The doors of destiny swing open on the hinges of honour. David was anointed as God’s chosen King of Israel when he was just a boy. He had to wait for about 15 years for the incumbent King Saul to die. In those 15 years, David served as a hired musician and in military service to King Saul. In a huge portion of those years, David was in exile, fleeing from a murderous and envious King Saul. In all the 15 years, David’s words, actions and attitude never insult, belittle or dishonour the rejected king. When questioned on why he showed honour to the king, David replied that Saul may be a rejected king but he was still God’s appointed one. David understood that what God has personally mounted is up to God to personally dismount.
A person of dishonour would be too intoxicated by his anointing to serve King Saul as a hired harpist. A person of honour, on the other hand, would know that the years of being Saul’s harpist were the preliminary exposures to life around the throne that would be eventually inherited. Dishonourable people demean lowly tasks that pave their way to their destinies.
A person of dishonour would disdain the military service to a rejected king Saul and only fantasize of his coming reign. A person of honour, on the other hand, would see it as hands-on experience to lead his future armies against invading nations. Dishonourable people are impatient; they feel entitled to the end-product without paying the requisite price of process.
A person of dishonour would see the flee from Saul and living in the wilderness as God failing to keep His promised word on the throne. A person of honour, on the other hand, would see it as God teaching them the hardships of the common folk they would one day rule over. Dishonourable people are blasphemous; they blame God on a whim because they are presumptuous; they assume that if God promised it then the results should come easy for them.
In the 15-year period, all of the troubles from David resulted in the writing of the Psalms. The Psalms in large part are a collection of David’s painful cries and prayers. The tough days on the way to the throne were moments of intimacy with God; David prayed. He spoke to the LORD about everything he felt, good or bad. A dishonourable person, on the other hand, would have a flurry of grumblings, complaints and fist-shakes to God; they would reject prayer as a form of strike against God. That is because dishonourable people are short-sighted; they are unable to discern the role of hardship in the formation of character. This myopic nature makes then perennially ungrateful when good happens to them. It also makes them insufferable company. This is often because dishonourable people think it is about them; it’s not; its about the throne that would eventually bring the ultimate King- the messiah.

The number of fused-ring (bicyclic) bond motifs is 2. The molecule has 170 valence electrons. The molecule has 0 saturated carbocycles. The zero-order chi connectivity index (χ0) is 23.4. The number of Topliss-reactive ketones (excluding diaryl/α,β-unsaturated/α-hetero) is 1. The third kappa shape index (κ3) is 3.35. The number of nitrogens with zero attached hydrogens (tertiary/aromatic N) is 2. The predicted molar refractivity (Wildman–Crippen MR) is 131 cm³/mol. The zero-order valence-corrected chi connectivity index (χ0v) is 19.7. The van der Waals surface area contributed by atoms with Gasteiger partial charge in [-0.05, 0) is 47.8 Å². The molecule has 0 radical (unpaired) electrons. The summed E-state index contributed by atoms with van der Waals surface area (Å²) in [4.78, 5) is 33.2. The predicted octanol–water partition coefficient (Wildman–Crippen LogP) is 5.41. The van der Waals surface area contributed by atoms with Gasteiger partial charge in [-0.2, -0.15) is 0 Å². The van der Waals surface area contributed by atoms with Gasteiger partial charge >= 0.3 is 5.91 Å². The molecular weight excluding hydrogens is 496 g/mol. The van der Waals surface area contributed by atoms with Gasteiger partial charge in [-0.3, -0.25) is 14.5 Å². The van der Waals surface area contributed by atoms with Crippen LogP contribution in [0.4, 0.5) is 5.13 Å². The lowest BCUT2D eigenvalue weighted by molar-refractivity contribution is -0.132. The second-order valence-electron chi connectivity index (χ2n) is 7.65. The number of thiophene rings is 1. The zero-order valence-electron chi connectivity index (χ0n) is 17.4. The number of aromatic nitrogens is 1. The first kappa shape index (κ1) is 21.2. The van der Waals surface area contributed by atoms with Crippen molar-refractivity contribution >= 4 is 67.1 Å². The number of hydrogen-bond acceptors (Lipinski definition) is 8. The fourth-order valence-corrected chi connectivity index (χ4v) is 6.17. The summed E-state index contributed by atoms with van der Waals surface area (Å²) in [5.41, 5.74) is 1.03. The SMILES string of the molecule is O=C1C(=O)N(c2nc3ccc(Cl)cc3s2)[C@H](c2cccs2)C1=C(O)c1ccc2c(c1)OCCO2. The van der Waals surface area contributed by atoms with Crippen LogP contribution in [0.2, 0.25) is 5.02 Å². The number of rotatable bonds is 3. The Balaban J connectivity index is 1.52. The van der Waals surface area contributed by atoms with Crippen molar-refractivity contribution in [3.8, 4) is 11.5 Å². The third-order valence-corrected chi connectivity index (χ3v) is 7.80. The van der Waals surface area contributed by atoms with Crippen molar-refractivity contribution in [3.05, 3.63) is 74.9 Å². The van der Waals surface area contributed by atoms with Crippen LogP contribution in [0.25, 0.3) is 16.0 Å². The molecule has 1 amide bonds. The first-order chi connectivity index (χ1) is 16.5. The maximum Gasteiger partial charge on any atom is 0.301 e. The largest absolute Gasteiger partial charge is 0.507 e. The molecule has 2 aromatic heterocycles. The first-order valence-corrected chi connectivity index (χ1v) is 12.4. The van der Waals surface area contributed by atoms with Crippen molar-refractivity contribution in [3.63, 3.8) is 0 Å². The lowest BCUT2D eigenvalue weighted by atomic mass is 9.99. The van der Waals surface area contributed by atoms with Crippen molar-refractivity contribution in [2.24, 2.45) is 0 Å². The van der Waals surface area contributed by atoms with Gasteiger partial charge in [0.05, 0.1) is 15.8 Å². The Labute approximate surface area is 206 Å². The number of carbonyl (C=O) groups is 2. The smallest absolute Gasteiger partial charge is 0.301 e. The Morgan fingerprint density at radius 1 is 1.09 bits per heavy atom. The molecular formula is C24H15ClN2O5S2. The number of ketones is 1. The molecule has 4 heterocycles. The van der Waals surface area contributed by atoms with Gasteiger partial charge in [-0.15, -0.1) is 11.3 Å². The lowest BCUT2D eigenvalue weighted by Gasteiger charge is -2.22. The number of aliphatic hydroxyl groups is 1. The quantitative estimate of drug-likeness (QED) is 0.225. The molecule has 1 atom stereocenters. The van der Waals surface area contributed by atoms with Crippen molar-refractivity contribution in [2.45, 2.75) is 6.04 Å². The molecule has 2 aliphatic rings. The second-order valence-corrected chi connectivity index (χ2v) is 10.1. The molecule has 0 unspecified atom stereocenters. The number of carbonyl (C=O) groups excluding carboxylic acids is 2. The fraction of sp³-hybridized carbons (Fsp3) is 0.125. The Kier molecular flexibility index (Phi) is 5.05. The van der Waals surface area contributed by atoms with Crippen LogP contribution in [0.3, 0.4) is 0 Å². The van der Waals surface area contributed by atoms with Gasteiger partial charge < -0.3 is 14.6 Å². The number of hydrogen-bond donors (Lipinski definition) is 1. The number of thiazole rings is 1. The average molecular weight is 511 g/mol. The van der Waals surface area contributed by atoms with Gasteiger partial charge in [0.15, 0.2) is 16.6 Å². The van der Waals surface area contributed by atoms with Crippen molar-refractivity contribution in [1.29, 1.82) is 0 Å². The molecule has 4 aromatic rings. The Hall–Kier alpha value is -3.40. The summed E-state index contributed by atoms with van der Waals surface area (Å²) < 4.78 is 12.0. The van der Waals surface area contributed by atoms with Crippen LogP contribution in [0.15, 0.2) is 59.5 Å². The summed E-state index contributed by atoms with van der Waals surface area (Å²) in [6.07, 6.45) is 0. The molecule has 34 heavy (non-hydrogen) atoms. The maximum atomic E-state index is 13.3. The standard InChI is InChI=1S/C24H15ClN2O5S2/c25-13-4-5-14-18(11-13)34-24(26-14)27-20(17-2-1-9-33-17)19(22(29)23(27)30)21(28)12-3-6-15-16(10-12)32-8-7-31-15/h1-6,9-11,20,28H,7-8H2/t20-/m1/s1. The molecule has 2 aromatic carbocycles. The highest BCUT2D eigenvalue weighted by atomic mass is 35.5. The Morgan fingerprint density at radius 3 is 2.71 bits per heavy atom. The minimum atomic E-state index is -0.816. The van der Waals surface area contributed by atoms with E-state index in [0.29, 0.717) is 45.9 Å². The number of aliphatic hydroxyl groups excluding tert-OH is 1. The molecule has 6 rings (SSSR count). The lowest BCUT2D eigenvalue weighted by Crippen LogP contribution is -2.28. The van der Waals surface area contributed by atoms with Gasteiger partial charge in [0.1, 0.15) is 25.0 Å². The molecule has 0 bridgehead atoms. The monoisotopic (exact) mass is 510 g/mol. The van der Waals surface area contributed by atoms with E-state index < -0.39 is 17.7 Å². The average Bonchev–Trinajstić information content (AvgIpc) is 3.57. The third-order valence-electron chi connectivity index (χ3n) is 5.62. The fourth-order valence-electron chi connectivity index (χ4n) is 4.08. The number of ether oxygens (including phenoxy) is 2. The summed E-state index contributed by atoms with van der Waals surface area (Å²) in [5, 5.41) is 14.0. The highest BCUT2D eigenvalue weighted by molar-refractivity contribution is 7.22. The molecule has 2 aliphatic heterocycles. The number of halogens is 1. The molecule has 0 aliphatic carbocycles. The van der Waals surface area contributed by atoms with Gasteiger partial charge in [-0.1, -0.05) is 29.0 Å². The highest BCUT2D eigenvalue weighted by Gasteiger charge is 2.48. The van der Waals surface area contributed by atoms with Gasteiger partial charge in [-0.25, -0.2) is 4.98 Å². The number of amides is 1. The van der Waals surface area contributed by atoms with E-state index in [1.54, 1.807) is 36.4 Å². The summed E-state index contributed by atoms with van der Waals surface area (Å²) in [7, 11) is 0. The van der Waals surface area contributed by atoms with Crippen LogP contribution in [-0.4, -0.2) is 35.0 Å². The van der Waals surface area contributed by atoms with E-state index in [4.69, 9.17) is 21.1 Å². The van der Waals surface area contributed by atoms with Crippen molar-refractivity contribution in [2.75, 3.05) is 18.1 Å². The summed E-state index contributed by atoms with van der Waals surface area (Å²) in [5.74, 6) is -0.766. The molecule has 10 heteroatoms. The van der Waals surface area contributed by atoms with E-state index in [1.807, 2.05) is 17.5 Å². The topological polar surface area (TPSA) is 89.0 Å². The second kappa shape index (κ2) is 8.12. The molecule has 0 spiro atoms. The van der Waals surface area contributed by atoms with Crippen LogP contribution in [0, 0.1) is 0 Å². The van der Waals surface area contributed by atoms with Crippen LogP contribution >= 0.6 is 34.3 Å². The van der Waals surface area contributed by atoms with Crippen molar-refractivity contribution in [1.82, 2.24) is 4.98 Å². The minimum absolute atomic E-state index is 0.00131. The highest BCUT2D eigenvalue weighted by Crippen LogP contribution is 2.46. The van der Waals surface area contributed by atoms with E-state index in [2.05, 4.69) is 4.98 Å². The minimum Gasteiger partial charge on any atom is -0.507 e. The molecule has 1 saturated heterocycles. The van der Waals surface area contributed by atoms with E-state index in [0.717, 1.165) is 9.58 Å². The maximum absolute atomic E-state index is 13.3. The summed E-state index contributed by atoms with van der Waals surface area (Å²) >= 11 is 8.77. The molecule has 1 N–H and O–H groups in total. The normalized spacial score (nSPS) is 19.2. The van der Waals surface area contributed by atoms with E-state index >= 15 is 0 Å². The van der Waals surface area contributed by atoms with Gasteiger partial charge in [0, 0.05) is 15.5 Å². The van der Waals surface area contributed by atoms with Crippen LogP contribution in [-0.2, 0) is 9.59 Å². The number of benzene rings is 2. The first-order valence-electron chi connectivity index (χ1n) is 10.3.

An honourable person understands that the 15 years of David were not just a waiting room- they were a preparation room. On the flip side, King Saul sat on the throne for 15 years as a rejected King. He was rejected because he dishonoured God. God is the only person who can fire you and still let you keep your job. God can have a dishonourable king warm a seat for an honourable shepherd boy. The LORD doesn’t just want an anointed king on Israel’s throne; He also wants an honourable one. The opening statement remains true- the doors of destiny swing open on the hinges of honour; be reminded reader that they also swing closed on the hinges of dishonour.